Miracle celebrity weight loss jab semaglutide causes ‘increase in suicidal thoughts’, NHS watchdog reveals
- Cases of suicidal thoughts or self-harm have quadrupled, regulators fear
- Drugs such as Ozempic or Wegovy are described as a ‘game-changer’
The number of people plagued by thoughts of suicide or self-harm while taking a popular weight-loss jab has quadrupled in the past two months, The Mail on Sunday can reveal.
The drug, sold as Ozempic or Wegovy, treats diabetes, but studies have shown it to be highly effective in tackling obesity.
In June, Prime Minister Rishi Sunak branded the drug ‘a game-changer’ and announced a pilot project that would see GPs offer the weekly jab to obese patients.
However, in July, health authorities announced a review of the drug, which contains the active ingredient semaglutide, among other similar weight-loss drugs, after reports of patients having suicidal thoughts.
The number of people plagued by thoughts of suicide or self-harm during a popular weight-loss jab has quadrupled in the past two months, The Mail on Sunday can reveal
Drugs such as Ozempic or Wegovy contain semaglutide, which regulators fear could have an unexpected side effect
The Medicines and Healthcare Products Regulatory Agency (MHRA) said the review was launched after it received five reports of semaglutide patients experiencing suicidal or self-harm thoughts after taking the drug.
Since 2010, there have also been twelve reports of these side effects in patients taking a similar drug called liraglutide.
Now the MHRA has revealed that the number of reports of patients experiencing suicidal or self-harm thoughts has risen to 23 in just two months. The MHRA has also received a further six reports relating to liraglutide.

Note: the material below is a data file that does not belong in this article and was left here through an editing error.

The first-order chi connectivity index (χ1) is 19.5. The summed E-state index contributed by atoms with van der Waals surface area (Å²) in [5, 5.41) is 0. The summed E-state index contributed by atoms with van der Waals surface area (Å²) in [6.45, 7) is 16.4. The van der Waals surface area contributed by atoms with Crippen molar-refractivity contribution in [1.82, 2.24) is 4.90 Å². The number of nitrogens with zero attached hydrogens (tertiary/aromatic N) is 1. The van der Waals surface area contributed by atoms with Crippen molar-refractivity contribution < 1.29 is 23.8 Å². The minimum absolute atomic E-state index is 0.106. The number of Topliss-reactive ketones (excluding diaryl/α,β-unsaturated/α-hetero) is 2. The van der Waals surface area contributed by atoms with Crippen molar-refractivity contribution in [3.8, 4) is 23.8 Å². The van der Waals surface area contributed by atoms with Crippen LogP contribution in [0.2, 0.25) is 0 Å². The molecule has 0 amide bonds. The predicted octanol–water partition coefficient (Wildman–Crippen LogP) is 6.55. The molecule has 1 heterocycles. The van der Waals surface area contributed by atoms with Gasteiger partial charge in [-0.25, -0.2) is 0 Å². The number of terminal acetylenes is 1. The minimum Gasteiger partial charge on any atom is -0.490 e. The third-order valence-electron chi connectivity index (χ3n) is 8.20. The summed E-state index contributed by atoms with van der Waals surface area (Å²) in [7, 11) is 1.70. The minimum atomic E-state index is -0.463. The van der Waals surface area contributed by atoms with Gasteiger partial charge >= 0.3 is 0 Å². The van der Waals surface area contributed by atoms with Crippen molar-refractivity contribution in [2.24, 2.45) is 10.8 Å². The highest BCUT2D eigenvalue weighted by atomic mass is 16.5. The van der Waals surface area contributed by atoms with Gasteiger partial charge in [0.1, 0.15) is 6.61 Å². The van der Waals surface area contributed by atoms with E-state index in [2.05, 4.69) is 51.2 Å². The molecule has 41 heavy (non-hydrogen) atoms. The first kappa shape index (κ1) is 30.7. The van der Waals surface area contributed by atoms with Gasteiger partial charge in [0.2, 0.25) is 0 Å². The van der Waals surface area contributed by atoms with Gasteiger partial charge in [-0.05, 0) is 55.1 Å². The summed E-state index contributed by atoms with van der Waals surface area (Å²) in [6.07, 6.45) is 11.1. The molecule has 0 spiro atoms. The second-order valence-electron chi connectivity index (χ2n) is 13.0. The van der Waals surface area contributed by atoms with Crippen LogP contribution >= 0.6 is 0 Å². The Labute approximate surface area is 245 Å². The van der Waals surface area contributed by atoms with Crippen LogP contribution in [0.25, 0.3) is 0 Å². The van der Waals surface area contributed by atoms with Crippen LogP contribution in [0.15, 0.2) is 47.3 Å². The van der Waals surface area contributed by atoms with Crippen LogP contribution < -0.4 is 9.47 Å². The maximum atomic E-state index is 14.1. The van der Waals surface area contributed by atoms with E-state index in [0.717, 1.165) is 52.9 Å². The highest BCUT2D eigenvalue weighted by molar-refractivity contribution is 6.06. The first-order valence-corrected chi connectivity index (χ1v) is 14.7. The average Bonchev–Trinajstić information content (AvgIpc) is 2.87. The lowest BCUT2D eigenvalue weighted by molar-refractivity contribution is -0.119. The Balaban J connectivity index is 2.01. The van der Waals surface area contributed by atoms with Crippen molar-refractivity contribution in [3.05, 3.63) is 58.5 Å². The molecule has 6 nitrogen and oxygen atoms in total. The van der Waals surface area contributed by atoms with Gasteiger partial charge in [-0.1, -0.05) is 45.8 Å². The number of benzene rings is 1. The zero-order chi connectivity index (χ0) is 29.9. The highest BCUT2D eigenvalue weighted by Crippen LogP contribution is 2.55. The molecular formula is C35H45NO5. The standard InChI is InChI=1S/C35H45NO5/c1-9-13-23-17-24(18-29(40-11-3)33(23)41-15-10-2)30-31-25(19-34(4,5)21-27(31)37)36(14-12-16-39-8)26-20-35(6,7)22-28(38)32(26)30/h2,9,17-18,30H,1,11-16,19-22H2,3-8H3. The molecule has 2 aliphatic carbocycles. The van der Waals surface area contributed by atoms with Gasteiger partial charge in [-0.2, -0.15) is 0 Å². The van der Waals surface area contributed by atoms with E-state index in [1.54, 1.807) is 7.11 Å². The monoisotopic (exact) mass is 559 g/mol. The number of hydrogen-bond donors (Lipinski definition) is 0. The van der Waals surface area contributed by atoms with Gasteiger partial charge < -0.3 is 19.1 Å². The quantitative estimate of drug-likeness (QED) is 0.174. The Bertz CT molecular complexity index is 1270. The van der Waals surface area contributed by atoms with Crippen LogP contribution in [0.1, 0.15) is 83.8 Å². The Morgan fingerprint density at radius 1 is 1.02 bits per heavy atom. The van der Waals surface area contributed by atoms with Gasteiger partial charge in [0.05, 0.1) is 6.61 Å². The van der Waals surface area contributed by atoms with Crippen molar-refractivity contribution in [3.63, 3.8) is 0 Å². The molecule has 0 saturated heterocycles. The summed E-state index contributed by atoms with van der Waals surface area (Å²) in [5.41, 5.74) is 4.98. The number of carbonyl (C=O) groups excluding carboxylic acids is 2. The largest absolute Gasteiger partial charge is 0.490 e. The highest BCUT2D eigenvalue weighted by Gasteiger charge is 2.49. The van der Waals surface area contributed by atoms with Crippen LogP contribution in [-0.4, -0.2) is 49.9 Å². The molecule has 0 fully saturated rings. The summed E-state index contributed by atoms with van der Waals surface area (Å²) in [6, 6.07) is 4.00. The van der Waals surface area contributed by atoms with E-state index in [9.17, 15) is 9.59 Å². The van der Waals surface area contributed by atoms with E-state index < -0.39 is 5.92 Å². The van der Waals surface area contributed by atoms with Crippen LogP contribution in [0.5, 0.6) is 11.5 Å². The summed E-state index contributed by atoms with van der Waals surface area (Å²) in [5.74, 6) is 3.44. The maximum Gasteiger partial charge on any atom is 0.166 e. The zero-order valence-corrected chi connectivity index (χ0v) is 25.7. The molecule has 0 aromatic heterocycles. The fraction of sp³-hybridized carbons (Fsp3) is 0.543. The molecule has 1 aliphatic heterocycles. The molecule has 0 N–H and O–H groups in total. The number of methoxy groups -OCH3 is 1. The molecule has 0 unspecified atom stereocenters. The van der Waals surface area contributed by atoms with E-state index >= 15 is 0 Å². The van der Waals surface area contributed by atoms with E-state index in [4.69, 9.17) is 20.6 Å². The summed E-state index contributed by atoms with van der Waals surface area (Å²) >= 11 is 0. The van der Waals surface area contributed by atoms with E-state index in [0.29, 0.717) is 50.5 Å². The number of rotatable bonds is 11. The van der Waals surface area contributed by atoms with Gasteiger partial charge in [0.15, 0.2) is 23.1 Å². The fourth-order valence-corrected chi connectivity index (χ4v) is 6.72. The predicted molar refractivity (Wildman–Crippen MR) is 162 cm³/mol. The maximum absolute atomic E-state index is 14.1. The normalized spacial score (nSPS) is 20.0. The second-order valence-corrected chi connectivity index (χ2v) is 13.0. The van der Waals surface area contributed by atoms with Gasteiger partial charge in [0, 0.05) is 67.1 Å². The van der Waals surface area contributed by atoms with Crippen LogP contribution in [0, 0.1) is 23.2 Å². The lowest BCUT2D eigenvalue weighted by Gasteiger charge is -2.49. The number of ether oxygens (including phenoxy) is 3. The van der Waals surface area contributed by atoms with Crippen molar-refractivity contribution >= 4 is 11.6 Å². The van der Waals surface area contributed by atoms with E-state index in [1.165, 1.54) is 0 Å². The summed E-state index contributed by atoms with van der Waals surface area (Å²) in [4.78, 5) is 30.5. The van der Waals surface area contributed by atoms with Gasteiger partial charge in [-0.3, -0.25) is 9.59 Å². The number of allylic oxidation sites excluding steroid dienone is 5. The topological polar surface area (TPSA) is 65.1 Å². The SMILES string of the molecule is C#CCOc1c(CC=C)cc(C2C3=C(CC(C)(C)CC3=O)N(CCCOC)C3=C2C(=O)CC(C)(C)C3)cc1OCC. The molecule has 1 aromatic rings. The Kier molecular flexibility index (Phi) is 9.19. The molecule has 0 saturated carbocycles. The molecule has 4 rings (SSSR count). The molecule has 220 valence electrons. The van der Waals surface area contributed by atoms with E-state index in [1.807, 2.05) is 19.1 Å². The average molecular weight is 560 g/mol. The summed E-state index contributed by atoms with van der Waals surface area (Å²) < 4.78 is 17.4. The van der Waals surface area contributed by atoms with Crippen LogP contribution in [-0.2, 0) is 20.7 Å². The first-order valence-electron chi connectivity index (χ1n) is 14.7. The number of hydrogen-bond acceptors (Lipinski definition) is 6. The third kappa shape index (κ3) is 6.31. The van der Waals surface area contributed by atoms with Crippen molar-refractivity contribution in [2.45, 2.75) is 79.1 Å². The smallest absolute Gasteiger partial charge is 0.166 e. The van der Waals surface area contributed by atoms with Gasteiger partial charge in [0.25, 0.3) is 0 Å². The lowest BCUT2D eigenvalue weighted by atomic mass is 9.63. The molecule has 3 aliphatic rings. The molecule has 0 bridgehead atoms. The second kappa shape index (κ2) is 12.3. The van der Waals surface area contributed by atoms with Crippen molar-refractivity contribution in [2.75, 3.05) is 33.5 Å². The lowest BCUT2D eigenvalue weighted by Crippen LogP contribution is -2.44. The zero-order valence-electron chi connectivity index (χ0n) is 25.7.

Meanwhile, the U.S. Food and Drug Administration has received 265 reports of suicidal thoughts or behavior in patients taking these types of weight-loss drugs since 2010 — 36 of which describe a death by suicide or suspected suicide.
The MHRA has not revealed how many deaths or suspected deaths there have been in Britain.
Experts argue that the possible link between the use of these medications and suicidal thoughts is likely due to the underlying mental health problems that cause many people to become obese.
‘This increase in reports of suicidal or self-harming thoughts is no surprise,’ says Prof David Strain, a diabetes expert at the University of Exeter Medical School.
‘These drugs suppress the desire to eat, meaning you take away the pleasure that obese patients relied on to stave off their depression. It is logical that when you do that, you will see previously suppressed thoughts of suicide come to the surface.’
Semaglutide is part of a class of drugs known as glucagon-like peptide-1 (GLP-1) receptor agonists, the first of which were developed a decade ago as a treatment for type 2 diabetes. These medications mimic the GLP-1 hormone in the intestines that helps release insulin, a hormone that regulates blood sugar levels. But scientists also found that they suppressed appetite, leading to weight loss. Studies have shown that semaglutide obese patients lost about ten percent of their weight and maintained it while continuing to take the drug.
Semaglutide has been offered in Britain since 2019 to help diabetics. Although NHS regulators approved it as a weight-loss treatment in March, it has not yet been rolled out for this purpose due to supply problems caused by the huge hype surrounding the drug. since its use among celebrities and models became common knowledge.
Experts fear that the increase in the number of patients with suicidal thoughts may be linked to the increase in the number of people buying the drugs online without consulting a doctor.
“Semaglutide is really effective, but you cannot completely solve obesity by throwing drugs at it,” says Prof. Strain. ‘Obesity patients need psychological support. Online companies can’t offer that.’
Research shows that the drug is safe, although side effects such as stomach pain and nausea have often been reported.
A spokesperson for Novo Nordisk, the Danish developer of Wegovy, said the “large clinical trial programs” and monitoring of the drug since its introduction had “not shown a causal link between semaglutide and suicidal and self-harm thoughts.”